Our subject is a native of West Virginia, having been born on the paternal homestead, located in the vicinity of Red Sulphur Springs, and the date of his nativity having been July 24, 1859. His paternal grandfather, Andrew Broyles, settled near Red Sulphur Springs, Monroe county, where he owned extensive tracts of valuable land, which he brought to a high state of cultivation, becoming one of the influential men of that section and holding a position of prominence. He married Miss Mitchel, and they became the parents of eight children. The mother died in the seventy-fifth year of her age, but the father is still living, having now (1895) reached the patriarchal age of ninety-one years. He is a member of the Christian Church, as was also his devoted wife. Their son, John Broyles, father of our subject, was born on the old homestead in the year 1830, and was there reared to maturity, eventually leading to the marriage altar Miss Sarah Smith, a native of the same place. They became the parents of two children – Lee C. and Jasper N., both of whom are now representative business men of San Marcial, New Mexico. The father died at the untimely age of thirty years, but the cherished mother still survives, being now fifty-six years of age.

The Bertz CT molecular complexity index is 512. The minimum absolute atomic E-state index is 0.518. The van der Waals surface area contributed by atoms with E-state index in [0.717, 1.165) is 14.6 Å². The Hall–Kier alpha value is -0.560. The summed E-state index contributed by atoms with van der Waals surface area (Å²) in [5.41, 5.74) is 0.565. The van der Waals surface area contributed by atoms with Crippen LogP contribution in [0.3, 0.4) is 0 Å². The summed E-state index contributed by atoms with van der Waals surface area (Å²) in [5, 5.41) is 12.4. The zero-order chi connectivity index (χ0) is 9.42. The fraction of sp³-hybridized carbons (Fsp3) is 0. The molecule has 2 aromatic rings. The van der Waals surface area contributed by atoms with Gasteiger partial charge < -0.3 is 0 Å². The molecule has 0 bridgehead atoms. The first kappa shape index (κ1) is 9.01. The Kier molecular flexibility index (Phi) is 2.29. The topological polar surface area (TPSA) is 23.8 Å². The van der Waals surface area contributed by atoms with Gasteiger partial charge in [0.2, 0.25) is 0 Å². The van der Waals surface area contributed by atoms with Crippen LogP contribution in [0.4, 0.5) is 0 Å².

Jasper N. Broyles, the immediate subject of this review, received his educational discipline at Marysville, Missouri, and at Hunter’s Springs, West Virginia, and in his youth devoted himself to learning the art of telegraphy, securing his preliminary experience in the office of the Wabash railroad at Conception, Missouri, and after becoming an expert operator he was for seven years employed at his profession, being in the employ of the Wabash Company for some time, and later in that of the Atchison, Topeka & Santa Fe Railroad Company. In the year 1881 he came to San Marcial to take charge of the local ticket office of the company last mentioned, and he continued in this connection until 1887, at which time he became identified with the business interests of the town by engaging in the grocery trade here, his place of business at the start being the same which he has since retained. His cash capital, as representing the basis of operations on the inception of his mercantile career, amounted to only $250, and the original establishment was one of modest order. His sagacity and intuitive perception of correct business methods led him to avoid an expansion of his credit and to begin upon a moderate scale and to widen the scope of operations consecutively in proportion to the normal demands placed upon the business. The wisdom of his policy has been conclusively proved in the years which have brought to him so marked a degree of success. Alert and enterprising, and ever according a close attention to the details of his business, the same showed a consecutive growth and his establishment now represents one of the most important mercantile enterprises in the thriving little city.